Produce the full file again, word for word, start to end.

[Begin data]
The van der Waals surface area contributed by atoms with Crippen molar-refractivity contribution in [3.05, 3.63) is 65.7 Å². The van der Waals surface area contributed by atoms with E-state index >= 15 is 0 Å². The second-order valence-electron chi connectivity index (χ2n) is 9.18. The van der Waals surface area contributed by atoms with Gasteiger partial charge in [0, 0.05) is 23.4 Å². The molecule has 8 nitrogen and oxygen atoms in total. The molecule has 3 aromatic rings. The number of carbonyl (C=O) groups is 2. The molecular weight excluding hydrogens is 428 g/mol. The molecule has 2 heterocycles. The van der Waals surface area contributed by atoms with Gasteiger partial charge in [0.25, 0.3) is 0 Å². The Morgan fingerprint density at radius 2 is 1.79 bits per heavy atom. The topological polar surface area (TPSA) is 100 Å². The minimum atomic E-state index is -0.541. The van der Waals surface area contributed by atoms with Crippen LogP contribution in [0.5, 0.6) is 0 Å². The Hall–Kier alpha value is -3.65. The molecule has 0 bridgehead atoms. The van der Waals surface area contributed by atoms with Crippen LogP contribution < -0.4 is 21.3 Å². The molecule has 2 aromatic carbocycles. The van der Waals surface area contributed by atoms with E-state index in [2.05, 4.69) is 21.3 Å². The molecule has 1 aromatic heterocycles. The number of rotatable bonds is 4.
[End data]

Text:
The van der Waals surface area contributed by atoms with Crippen molar-refractivity contribution in [3.05, 3.63) is 65.7 Å². The van der Waals surface area contributed by atoms with E-state index >= 15 is 0 Å². The second-order valence-electron chi connectivity index (χ2n) is 9.18. The van der Waals surface area contributed by atoms with Gasteiger partial charge in [0, 0.05) is 23.4 Å². The molecule has 8 nitrogen and oxygen atoms in total. The molecule has 3 aromatic rings. The number of carbonyl (C=O) groups is 2. The molecular weight excluding hydrogens is 428 g/mol. The molecule has 2 heterocycles. The van der Waals surface area contributed by atoms with Gasteiger partial charge in [0.25, 0.3) is 0 Å². The Morgan fingerprint density at radius 2 is 1.79 bits per heavy atom. The topological polar surface area (TPSA) is 100 Å². The minimum atomic E-state index is -0.541. The van der Waals surface area contributed by atoms with Crippen LogP contribution in [0.5, 0.6) is 0 Å². The Hall–Kier alpha value is -3.65. The molecule has 0 bridgehead atoms. The van der Waals surface area contributed by atoms with Crippen LogP contribution < -0.4 is 21.3 Å². The molecule has 2 aromatic carbocycles. The van der Waals surface area contributed by atoms with E-state index in [2.05, 4.69) is 21.3 Å². The molecule has 1 aromatic heterocycles. The number of rotatable bonds is 4.